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The Process & Elements of Criminal Cases
Criminal law involves clients who are being prosecuted by the state or federal government after being arrested and charged with either a misdemeanor or felony offense. An arrest, and subsequent criminal charge, comes with many foreseeable consequences including incarceration, a criminal record and/or serious fines. However, aside from the foreseeable, defendants are faced with many personal and sometimes overlooked strains including but not limited to the loss of employment, a strain on familial ties, house arrest, community service, and public scorn or humiliation.
With zealous representation from the Shapiro Zwanetz & Associates (SZA) TEAM the above stresses will be greatly reduced. The Shapiro Zwanetz & Associates (SZA) team has years of experience trying and handling criminal cases of all varieties. More importantly, the attorneys at Shapiro Zwanetz & Associates (SZA) remain committed to providing the highest level of representation and professional standards that money can buy.
Criminal Process Breakdown
The criminal defense process is stressful, confusing, and time consuming. The anxiety one feels with a criminal charge pending is extremely difficult to quell. However, a basic understanding of the layout of the criminal trial process can surely help to ease one’s mind, and allow them to focus on what is most important – their Defense. Below is an analysis of the common elements of a criminal case. For answers to the specific aspects of your case please contact Shapiro Zwanetz & Associates (SZA) directly for a free and immediate consultation.
District Courts: The District Court process of criminal cases can be simplified into Stop, Search, Arrest, Booking, Arraignment, Pre-Trial, Trial, and Appeal. Jury trials cannot be conducted at the District Court level.
Circuit Courts: The Circuit Courts process for criminal cases is similar, except felony cases must first be indicted by grand jury or preliminary hearing in the District Court. Criminal cases in Circuit are either indicted via grand jury or preliminary hearing, set for jury trials, or appeals of District Court matters. Maryland criminal charges that are jail-able for one (1) year or more can be transferred to the Circuit Court on request for a jury trial.
Elements of Criminal Cases
Stop: Police can legally stop any individual for questioning under probable cause laws. Though a stop is not an arrest, an officer may pose questions, which an individual can and probably should refuse. Additionally, a person can be frisked during a stop, if the officer has “specific articulable suspicion” that an individual is armed with a weapon. During a pat down, which is typically called a Terry frisk, officers are not allowed to reach into pockets, unless they are able to specifically and immediately identify an object, by plain feel, to be a weapon or some other illegal object/substance.
Search: Search warrants are court orders allowing police to search for specific items, in a specific place only. There must be probable cause present to issue a search warrant. Probable cause means specific items sought in a search are related to criminal activity and that the certain items will be found in the place searched specifically. In some instances, searches may be performed legally without a search warrant – those instances include:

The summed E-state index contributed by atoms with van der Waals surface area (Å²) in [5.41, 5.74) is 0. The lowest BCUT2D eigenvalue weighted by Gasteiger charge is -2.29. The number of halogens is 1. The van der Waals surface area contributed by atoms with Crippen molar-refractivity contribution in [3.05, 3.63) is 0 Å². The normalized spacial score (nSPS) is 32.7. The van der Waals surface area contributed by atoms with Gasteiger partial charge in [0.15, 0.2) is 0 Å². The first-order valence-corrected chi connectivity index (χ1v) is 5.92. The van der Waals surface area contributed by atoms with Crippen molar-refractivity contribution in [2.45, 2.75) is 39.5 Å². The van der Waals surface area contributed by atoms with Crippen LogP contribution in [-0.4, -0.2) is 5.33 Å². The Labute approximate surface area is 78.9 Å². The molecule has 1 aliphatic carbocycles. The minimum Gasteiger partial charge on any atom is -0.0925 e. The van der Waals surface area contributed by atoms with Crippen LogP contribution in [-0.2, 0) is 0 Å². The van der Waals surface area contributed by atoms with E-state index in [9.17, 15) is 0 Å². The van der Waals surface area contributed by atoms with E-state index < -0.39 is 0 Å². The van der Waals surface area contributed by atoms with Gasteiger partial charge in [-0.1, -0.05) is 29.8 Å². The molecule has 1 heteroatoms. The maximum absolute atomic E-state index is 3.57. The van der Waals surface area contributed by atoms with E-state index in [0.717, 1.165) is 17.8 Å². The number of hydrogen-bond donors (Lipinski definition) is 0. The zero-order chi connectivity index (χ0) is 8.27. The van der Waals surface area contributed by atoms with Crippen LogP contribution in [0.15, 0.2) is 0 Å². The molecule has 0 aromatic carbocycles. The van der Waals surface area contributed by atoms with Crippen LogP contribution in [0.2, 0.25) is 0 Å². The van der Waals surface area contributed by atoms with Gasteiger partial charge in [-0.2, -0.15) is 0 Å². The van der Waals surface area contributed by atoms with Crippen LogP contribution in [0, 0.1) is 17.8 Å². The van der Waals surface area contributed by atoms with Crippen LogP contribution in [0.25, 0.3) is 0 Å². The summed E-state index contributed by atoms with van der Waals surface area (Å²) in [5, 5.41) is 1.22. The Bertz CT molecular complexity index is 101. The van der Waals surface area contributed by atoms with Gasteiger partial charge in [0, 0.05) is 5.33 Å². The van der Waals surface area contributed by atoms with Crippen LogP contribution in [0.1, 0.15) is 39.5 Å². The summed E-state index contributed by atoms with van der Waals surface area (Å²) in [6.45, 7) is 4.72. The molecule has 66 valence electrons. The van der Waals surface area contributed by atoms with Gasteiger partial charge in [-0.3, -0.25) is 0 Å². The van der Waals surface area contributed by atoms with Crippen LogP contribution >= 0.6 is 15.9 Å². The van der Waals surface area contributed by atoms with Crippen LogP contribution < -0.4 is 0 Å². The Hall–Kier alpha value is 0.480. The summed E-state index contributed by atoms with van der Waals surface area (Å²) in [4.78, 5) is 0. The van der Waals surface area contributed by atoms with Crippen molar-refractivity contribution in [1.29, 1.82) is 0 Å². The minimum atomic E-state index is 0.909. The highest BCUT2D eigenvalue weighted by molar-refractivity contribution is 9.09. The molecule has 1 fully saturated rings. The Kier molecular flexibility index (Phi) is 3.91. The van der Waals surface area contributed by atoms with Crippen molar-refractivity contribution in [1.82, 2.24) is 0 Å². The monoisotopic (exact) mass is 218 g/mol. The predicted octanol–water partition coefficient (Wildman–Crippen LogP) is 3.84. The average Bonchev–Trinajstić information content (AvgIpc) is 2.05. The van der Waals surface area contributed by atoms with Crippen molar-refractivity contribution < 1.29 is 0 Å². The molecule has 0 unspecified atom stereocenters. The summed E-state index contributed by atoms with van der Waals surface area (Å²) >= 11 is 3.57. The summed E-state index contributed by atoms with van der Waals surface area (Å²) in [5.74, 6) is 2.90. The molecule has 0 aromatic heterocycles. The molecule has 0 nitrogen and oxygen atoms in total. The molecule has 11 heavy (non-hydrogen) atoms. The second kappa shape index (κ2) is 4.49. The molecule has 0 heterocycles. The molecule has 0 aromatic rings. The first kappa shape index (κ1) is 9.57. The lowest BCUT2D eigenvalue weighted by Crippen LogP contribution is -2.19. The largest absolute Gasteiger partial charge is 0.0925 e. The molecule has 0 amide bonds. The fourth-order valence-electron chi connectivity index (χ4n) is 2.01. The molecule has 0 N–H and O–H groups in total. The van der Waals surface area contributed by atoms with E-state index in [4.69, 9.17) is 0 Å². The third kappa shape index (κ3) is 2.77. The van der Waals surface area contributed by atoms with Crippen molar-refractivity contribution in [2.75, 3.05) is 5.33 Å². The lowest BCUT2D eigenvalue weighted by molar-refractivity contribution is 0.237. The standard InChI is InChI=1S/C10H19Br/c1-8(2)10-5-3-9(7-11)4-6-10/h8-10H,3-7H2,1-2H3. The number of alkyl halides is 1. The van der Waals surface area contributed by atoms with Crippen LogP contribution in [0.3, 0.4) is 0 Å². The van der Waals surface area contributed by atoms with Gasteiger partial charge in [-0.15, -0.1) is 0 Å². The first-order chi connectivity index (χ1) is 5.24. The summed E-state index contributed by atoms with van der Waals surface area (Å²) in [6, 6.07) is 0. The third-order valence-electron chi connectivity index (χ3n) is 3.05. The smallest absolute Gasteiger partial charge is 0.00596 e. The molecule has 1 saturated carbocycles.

Consent searches: consent searches take place when an individual allows themselves, their vehicle, or their residence to be searched with their consent. Consent is never required to be given by individuals to law enforcement for searches and on must occasions should not be given.
Automobile searches, involve arrest of an individual inside a vehicle and the ensuing search inside the vehicle. To perform search of the entire vehicle, including locked glove compartments or trunk, probable cause is needed.
Search incident to arrest: a search incident is when law enforcement officers search a person’s body and clothing for hazardous or illegal items and inventory when making valid arrests. The bottom line is that anyone who is arrested will be fully searched and if they are arrested inside their vehicle, that vehicle will be fully searched as well.
Plain view: The plain view doctrine allows police that see an illegal item in a place where it could easily be moved, they can seize it. For example, if a police officer pulls a person over for speeding and sees a marijuana leaf on the floor of the car, they can seize. However, if an officer is walking down the street and sees a marijuana leaf in the window of someone’s home, they must get a search warrant. The car is mobile but the house, with the marijuana in it, is going nowhere. The police are free to stand outside the home they want to search while the application for a search warrant is being processed.
Exigent circumstances: The exigency doctrine stand for the proposition that searches that may be done if “exigent circumstances” present themselves, which demand immediate action, such as avoiding the destruction of evidence. This relates back to the plain view example with the car above. As the car could easily leave with the evidence there is no search warrant requirement for the immediate seizure of contraband in plain view in a motor vehicle.
Arrest: For law enforcement to arrest an individual, probable cause must exist. In essence, police officers must have a reason to believe that a crime was probably, or is probably in the process of, being committed and the person being arrested is probably the one that committed the crime. In most cases, an arrest warrant is not necessary, unless in the event that an arrest is going to occur within a person’s home.